Cough Mixture

March 29th, 2020

1/2 lb. treacle
1d. paregoric
1d. peppermint
1/2 pint boiling water
1d. aniseed
1d. laudanum

Put in a pint bottle and mix well together. Dose, wine-glassful.

Source: The Northampton Cookery Book, M.A. Jeffery

Flax-Seed Lemonade

March 25th, 2020

To a large tablespoonful of flax-seed, allow a tumbler and a half of cold water. Boil them together till the liquid becomes very sticky. Then strain it hot over a quarter of a pound of pulverized sugar, and an ounce of pulverized gum arabic. Stir it till quite dissolved, and squeeze into it the juice of a lemon. This mixture has frequently been found an efficacious remedy for a cold, taking a wine-glass of it as often as the cough is troublesome.

Source: The Canadian Family Cookbook, Grace E. Denison

An Excellent Cough Remedy

March 21st, 2020

Twenty grains tartar emetic;
Forty grains pulverised opium;
Four ounces sweet spirits of nitre;
Two ounces of liquorice;
Twelve tablespoons of honey and one pint of whiskey.

For an adult one dessert-spoonful three times a day, at night, when the cough is troublesome, take the same proportions; for children a teaspoonful and so on according to the age.

Source: Household Recipes, Constance Hatton Hart

Cough Remedy

February 28th, 2020

Pour half a pint of water on one quarter of a pound of gum arabic; when dissolved add one-quarter of a pound of sugar and half a gill of lemon juice; let it simmer for five or ten minutes then bottle and cork. When taken water may be added. This is a most soothing syrup for a throat irritated by a hacking cough.

Source: Tried and True Recipes, F.D.P. Jermain

For the Whooping Cough

February 20th, 2020

Onions and garlic sliced, of each one gill; one gill of sweet oil; stir them in the oil in a covered dish; strain and add one gill of honey; one-half an ounce of paregoric; one-half an ounce of spirits of camphor. Bottle and cork for use. Dose: one teaspoonful three or four times a day.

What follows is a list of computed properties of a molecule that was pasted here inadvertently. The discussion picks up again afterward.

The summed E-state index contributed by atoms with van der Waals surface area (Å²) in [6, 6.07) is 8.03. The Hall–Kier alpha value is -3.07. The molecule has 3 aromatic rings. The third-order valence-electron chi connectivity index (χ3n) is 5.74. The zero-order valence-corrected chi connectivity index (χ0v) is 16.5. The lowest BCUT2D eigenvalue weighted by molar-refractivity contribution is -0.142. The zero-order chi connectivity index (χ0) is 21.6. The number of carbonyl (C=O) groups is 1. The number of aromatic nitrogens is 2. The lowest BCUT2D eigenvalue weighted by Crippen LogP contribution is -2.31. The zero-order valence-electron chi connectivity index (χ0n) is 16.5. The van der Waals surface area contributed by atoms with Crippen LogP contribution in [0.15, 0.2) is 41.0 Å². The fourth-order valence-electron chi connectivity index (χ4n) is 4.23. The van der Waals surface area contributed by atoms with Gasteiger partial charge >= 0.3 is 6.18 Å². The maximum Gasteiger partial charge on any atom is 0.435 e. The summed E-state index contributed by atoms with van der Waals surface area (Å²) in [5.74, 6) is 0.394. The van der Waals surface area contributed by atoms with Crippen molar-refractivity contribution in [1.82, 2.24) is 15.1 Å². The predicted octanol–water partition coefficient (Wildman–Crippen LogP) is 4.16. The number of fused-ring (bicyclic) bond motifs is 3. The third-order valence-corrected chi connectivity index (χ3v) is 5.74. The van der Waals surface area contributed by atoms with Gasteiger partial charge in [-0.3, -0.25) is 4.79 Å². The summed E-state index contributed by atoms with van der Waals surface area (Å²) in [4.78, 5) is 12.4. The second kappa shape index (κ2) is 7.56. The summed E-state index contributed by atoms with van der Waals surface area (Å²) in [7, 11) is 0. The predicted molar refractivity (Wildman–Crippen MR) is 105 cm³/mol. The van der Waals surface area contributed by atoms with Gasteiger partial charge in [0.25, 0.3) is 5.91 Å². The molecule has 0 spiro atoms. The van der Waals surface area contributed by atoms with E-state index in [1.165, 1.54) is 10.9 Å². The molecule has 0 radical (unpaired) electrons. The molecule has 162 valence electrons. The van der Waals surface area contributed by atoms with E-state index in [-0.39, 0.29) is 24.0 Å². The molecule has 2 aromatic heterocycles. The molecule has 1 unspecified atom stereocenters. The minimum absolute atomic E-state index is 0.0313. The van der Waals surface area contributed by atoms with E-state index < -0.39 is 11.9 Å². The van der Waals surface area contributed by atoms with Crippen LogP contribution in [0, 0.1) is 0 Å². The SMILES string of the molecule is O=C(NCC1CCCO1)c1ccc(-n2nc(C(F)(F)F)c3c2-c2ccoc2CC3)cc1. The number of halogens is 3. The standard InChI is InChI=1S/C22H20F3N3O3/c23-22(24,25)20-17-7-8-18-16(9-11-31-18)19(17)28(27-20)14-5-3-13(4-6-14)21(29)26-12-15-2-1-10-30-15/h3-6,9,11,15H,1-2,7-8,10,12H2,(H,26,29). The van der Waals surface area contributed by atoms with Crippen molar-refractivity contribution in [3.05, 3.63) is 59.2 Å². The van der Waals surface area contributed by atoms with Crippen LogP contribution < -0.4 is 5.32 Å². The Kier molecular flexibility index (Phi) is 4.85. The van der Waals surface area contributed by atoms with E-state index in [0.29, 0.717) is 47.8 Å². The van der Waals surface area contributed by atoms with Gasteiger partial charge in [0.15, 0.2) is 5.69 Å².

Source: Tried and True Recipes, F.D.P. Jermain

Cough Mixture (The Late Sir William Gull’s)

February 10th, 2020

4 ozs. honey
4 ozs. cod liver oil
The juice of 2 or 3 lemons, according to size

To mix the above put altogether into a jar and either stand it on the stove or in a saucepan of boiling water until it is well dissolved. Stir the ingredients occasionally.

A dessertspoonful to be taken three times a day, or double the quantity if the patient likes. Should the stomach reject the cod liver oil, sweet olive oil may be substituted, but the other is the best.

Source: The Northampton Cookery Book, M.A. Jeffery

Cough Mixture

January 7th, 2020

1 oz syrup of squills, 1d paragoric, 1d laudanum, 1d oil of peppermint, 1d white wine vinegar; dissolve 1lb treacle in one gill hot water, when cold mix all together. Dose: for children 1 teaspoonful three times a day; for adults, one tablespoonful three times a day.

Source: Recipes, Bradford Lifeboat Bazaar

Cough Mixture

January 5th, 2020

Pour 1 pint vinegar over 1 dozen egg shells, let it stand 24 hours, 1 pound brown sugar, 1/2 pound rock candy, 1 pound honey, pour 2 gills rum over candy, sugar and honey, 1 tablespoon glycerine. Beat whites of 1 dozen eggs and mix all together and strain. Bottle and take 1 dessert spoon three or four times a day.

Source: Two Hundred and Fifty Recipes, Grace Church Sewing Circle

Slippery-Elm Tea

January 1st, 2020

Pour one cup of boiling water upon one teaspoonful of slippery-elm powder or a piece of the bark. When cool, strain, and flavor with lemon-juice and sugar. This is soothing in any inflammation of the mucous membrane.

Source: The Universal Cookery Book, Gertrude Strohm

Elder Tea

October 26th, 2019

Make a strong tea of elder-flowers, either fresh or dried. Sweeten with honey. This tea is to be drunk as hot as possible ,after the person is warm in bed; it produces a strong perspiration, and a slight cold or cough yields to it immediately; but the more stubborn requires two or three repetitions. Used in Russia. This is an excellent remedy for colds attended with feverish symptoms and sore throat.

Source: The Universal Cookery Book, Gertrude Strohm